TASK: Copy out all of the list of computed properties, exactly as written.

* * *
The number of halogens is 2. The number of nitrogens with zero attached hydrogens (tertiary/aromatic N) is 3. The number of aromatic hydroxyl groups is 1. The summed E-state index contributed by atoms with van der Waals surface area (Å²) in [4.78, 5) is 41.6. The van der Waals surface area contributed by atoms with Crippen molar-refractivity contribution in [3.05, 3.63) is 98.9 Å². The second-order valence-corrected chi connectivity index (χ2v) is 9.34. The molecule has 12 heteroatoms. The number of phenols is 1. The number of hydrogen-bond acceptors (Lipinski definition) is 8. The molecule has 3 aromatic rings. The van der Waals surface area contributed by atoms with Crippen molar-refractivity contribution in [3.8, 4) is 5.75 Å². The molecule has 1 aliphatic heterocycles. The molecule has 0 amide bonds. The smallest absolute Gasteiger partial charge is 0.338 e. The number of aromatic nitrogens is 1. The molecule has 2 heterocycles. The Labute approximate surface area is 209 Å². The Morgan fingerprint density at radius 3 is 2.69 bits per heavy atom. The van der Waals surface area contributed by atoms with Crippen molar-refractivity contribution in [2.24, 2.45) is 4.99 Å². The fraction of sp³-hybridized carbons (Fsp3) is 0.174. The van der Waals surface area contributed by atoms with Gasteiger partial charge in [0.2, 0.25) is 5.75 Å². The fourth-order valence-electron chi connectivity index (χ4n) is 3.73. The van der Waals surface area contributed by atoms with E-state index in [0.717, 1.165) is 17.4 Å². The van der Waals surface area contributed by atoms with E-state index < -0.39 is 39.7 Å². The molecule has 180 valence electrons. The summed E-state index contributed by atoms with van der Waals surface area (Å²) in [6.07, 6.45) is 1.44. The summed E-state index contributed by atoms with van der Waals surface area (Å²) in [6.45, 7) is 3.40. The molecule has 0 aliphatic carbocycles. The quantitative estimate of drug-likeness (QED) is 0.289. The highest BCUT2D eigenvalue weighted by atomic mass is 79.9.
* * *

The number of halogens is 2. The number of nitrogens with zero attached hydrogens (tertiary/aromatic N) is 3. The number of aromatic hydroxyl groups is 1. The summed E-state index contributed by atoms with van der Waals surface area (Å²) in [4.78, 5) is 41.6. The van der Waals surface area contributed by atoms with Crippen molar-refractivity contribution in [3.05, 3.63) is 98.9 Å². The second-order valence-corrected chi connectivity index (χ2v) is 9.34. The molecule has 12 heteroatoms. The number of phenols is 1. The number of hydrogen-bond acceptors (Lipinski definition) is 8. The molecule has 3 aromatic rings. The van der Waals surface area contributed by atoms with Crippen molar-refractivity contribution in [3.8, 4) is 5.75 Å². The molecule has 1 aliphatic heterocycles. The molecule has 0 amide bonds. The smallest absolute Gasteiger partial charge is 0.338 e. The number of aromatic nitrogens is 1. The molecule has 2 heterocycles. The Labute approximate surface area is 209 Å². The Morgan fingerprint density at radius 3 is 2.69 bits per heavy atom. The van der Waals surface area contributed by atoms with Crippen molar-refractivity contribution in [2.24, 2.45) is 4.99 Å². The fraction of sp³-hybridized carbons (Fsp3) is 0.174. The van der Waals surface area contributed by atoms with Gasteiger partial charge in [0.2, 0.25) is 5.75 Å². The fourth-order valence-electron chi connectivity index (χ4n) is 3.73. The van der Waals surface area contributed by atoms with E-state index in [0.717, 1.165) is 17.4 Å². The van der Waals surface area contributed by atoms with E-state index < -0.39 is 39.7 Å². The molecule has 180 valence electrons. The summed E-state index contributed by atoms with van der Waals surface area (Å²) in [6.07, 6.45) is 1.44. The summed E-state index contributed by atoms with van der Waals surface area (Å²) in [6.45, 7) is 3.40. The molecule has 0 aliphatic carbocycles. The quantitative estimate of drug-likeness (QED) is 0.289. The highest BCUT2D eigenvalue weighted by atomic mass is 79.9.